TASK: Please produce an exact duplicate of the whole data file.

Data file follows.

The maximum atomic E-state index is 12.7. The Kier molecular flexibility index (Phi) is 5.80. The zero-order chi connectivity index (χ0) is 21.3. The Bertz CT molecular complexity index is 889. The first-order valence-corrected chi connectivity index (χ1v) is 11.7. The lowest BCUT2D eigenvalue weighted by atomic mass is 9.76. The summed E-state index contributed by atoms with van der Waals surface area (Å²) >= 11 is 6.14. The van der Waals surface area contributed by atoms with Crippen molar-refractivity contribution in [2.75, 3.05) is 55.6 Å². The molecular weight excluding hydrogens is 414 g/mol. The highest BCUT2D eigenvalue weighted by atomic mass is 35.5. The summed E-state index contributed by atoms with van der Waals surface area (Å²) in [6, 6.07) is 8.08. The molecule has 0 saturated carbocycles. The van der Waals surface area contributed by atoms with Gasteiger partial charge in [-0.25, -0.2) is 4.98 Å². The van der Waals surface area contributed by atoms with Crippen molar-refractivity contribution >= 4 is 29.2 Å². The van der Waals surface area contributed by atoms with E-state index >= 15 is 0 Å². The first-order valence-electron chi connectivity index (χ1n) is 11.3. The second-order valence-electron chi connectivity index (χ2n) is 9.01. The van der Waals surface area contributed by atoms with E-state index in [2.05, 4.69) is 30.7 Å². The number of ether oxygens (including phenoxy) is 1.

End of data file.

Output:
The maximum atomic E-state index is 12.7. The Kier molecular flexibility index (Phi) is 5.80. The zero-order chi connectivity index (χ0) is 21.3. The Bertz CT molecular complexity index is 889. The first-order valence-corrected chi connectivity index (χ1v) is 11.7. The lowest BCUT2D eigenvalue weighted by atomic mass is 9.76. The summed E-state index contributed by atoms with van der Waals surface area (Å²) >= 11 is 6.14. The van der Waals surface area contributed by atoms with Crippen molar-refractivity contribution in [2.75, 3.05) is 55.6 Å². The molecular weight excluding hydrogens is 414 g/mol. The highest BCUT2D eigenvalue weighted by atomic mass is 35.5. The summed E-state index contributed by atoms with van der Waals surface area (Å²) in [6, 6.07) is 8.08. The molecule has 0 saturated carbocycles. The van der Waals surface area contributed by atoms with Gasteiger partial charge in [-0.25, -0.2) is 4.98 Å². The van der Waals surface area contributed by atoms with Crippen molar-refractivity contribution >= 4 is 29.2 Å². The van der Waals surface area contributed by atoms with E-state index >= 15 is 0 Å². The first-order valence-electron chi connectivity index (χ1n) is 11.3. The second-order valence-electron chi connectivity index (χ2n) is 9.01. The van der Waals surface area contributed by atoms with E-state index in [2.05, 4.69) is 30.7 Å². The number of ether oxygens (including phenoxy) is 1.